Welcome once again to Dr. "M.'s" TV Korner. As usual when Dr. "M." decides to discuss LOST, we have heavily edited her thoughts for the benefit of our readers who may not have seen last night's episode. We feel that those who HAVE seen the episode will get a "kick" from trying to discern the censored passages, while those who have not will titillate themselves with wild speculation. Fun for all! And now, we turn things over to Dr. "M.": "While I enjoyed last night's episode of LOST," she writes, "in which one scene in particular made me bolt from the futon up to the TV itself (think ***** *** ***!), I was dismayed by the ***** storyline. I initially appreciated the derivative PSYCHO moment with the rocking chair, but when things started ******* ******* **** ***** and when Locke actually saw ******** ** *** ****** (note: if you watch the episode on abc.com, it's easy to freeze frame that moment and get a better look at ** ******!), I was just ticked. C'mon, Carlton Cuse! I can deal with a little paranormality here and there, but ********** is just lame in this critic's book. On a different note, Ben is one sad, sick, *********** of a *********** [editor's note: This passage was censored for profanity rather than spoilers]. But he's losing his grip, people, and I for one like it! A question for my LOST comrades: do you think it odd that Richard (black eyeliner dude) is supposed to be older than Ben? And did anyone note that Ben's teacher is Samantha Mathis (who I have not seen on screen since some River Phoenix film in the late 80s/early 90s)? On a similar 'where are they now' note, a friend reports that Ben's father was the bartender on CHINA BEACH. Beaches seem to be a theme in his acting career, but he was clearly not the wing beneath Ben's wings, now was he?"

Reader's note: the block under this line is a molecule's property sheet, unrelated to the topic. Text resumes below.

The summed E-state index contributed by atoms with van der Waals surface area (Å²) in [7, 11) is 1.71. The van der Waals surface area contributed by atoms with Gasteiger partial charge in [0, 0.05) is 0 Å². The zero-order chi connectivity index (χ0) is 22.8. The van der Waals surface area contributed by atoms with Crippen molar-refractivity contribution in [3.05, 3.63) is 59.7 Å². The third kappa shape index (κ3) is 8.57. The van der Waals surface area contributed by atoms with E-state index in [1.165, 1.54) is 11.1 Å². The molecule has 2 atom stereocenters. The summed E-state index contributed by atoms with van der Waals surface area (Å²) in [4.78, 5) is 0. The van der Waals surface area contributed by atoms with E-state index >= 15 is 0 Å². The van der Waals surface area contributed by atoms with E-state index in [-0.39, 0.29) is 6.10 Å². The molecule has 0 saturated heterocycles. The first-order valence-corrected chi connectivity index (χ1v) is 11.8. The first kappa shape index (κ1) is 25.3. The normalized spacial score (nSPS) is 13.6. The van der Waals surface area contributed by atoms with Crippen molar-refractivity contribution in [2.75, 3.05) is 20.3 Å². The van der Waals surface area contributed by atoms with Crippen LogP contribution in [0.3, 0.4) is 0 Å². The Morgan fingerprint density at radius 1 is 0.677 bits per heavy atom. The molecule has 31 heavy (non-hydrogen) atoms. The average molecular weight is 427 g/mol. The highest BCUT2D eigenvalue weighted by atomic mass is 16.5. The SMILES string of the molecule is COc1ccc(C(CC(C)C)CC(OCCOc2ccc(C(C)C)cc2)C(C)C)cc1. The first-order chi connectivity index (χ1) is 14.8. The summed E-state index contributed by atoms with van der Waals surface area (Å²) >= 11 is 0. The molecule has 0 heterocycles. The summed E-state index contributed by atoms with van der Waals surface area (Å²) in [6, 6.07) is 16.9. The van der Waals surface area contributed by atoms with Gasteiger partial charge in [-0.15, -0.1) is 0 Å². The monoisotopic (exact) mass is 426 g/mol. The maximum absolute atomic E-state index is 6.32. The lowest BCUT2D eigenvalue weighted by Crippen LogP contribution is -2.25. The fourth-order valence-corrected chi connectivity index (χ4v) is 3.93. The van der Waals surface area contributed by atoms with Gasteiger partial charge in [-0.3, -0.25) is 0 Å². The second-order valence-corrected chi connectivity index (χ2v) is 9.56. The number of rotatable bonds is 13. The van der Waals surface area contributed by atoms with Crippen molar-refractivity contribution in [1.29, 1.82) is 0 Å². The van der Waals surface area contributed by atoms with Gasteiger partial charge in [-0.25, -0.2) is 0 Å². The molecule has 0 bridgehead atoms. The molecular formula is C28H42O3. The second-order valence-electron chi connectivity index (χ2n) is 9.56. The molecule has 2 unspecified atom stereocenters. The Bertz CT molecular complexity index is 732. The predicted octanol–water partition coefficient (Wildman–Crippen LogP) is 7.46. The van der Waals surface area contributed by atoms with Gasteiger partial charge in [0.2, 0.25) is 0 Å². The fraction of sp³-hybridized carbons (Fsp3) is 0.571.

Last night, chagrined over the ugly turn taken by his ongoing feature on the "blog," Mr. Ward determined to think up some presidential tidbits that won't make everyone gag for a change. Some of them came forth unbidden, from that spot in Mr. Ward's brain where he hoards presidential trivia. "But in perusing my library last night," writes Mr. Ward, "I picked up a few more items from Wackiest White House Pets by Gibbs Davis (2004), Smithsonian Presidents and First Ladies by Barbera James and Amy Pastan (2002)... and the holy grail of useless presidential info... Facts about the Presidents from Washington to Johnson by Joseph Nathan Kane (1964)." Here, then, the fruits of Mr. Ward's labors: "James Monroe was the first president to ride a steamboat. William Howard Taft liked milk so much that he brought his own cow to the White House. The cow's name was Mooly Wolly. James Buchanan liked to give sauerkraut and mashed potato parties. Gerald R. Ford once worked as a fashion model. Ford was a model for Cosmopolitan and Look magazines in the 1940's. Dwight Eisenhower enjoyed painting pictures but wasn't able to draw, so he had someone else draw the pictures he painted. Calvin Coolidge loved having his head rubbed with Vaseline while he ate breakfast in bed. James Madison was the first President to regularly wear trousers instead of knee breeches. Ulysses S. Grant favorite breakfast was a cucumber soaked in vinegar. Warren Harding had the largest feet of any President. He wore size 14 shoes. Richard Nixon once worked at a game booth at the Slippery Gulch Rodeo. Andrew Jackson had a pet parrot named Poll. The parrot screamed curse words at his funeral." Easy, Mr. Ward! Save some tidbits for next time!